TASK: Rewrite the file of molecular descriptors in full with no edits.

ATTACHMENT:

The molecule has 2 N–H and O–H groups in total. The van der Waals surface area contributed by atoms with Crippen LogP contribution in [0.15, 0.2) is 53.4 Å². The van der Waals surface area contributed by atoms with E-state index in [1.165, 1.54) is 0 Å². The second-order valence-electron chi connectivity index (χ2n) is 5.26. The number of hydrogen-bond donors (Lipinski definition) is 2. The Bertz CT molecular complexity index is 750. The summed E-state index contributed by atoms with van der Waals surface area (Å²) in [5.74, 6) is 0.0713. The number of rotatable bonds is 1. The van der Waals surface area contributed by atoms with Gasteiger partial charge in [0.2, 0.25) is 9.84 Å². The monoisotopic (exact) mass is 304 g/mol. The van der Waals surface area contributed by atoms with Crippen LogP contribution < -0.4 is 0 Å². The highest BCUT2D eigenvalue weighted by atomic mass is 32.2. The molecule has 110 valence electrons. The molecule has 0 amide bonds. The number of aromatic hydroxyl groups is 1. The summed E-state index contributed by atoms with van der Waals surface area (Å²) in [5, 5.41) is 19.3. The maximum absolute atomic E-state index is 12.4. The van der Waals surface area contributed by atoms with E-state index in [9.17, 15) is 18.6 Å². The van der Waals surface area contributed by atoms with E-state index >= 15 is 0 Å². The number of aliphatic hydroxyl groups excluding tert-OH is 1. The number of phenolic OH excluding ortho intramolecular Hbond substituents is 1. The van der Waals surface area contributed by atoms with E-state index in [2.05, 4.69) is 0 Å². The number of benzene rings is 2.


The molecule has 2 N–H and O–H groups in total. The van der Waals surface area contributed by atoms with Crippen LogP contribution in [0.15, 0.2) is 53.4 Å². The van der Waals surface area contributed by atoms with E-state index in [1.165, 1.54) is 0 Å². The second-order valence-electron chi connectivity index (χ2n) is 5.26. The number of hydrogen-bond donors (Lipinski definition) is 2. The Bertz CT molecular complexity index is 750. The summed E-state index contributed by atoms with van der Waals surface area (Å²) in [5.74, 6) is 0.0713. The number of rotatable bonds is 1. The van der Waals surface area contributed by atoms with Gasteiger partial charge in [0.2, 0.25) is 9.84 Å². The monoisotopic (exact) mass is 304 g/mol. The van der Waals surface area contributed by atoms with Crippen LogP contribution < -0.4 is 0 Å². The highest BCUT2D eigenvalue weighted by atomic mass is 32.2. The molecule has 110 valence electrons. The molecule has 0 amide bonds. The number of aromatic hydroxyl groups is 1. The summed E-state index contributed by atoms with van der Waals surface area (Å²) in [5, 5.41) is 19.3. The maximum absolute atomic E-state index is 12.4. The van der Waals surface area contributed by atoms with E-state index in [9.17, 15) is 18.6 Å². The van der Waals surface area contributed by atoms with E-state index >= 15 is 0 Å². The number of aliphatic hydroxyl groups excluding tert-OH is 1. The number of phenolic OH excluding ortho intramolecular Hbond substituents is 1. The van der Waals surface area contributed by atoms with E-state index in [2.05, 4.69) is 0 Å². The number of benzene rings is 2.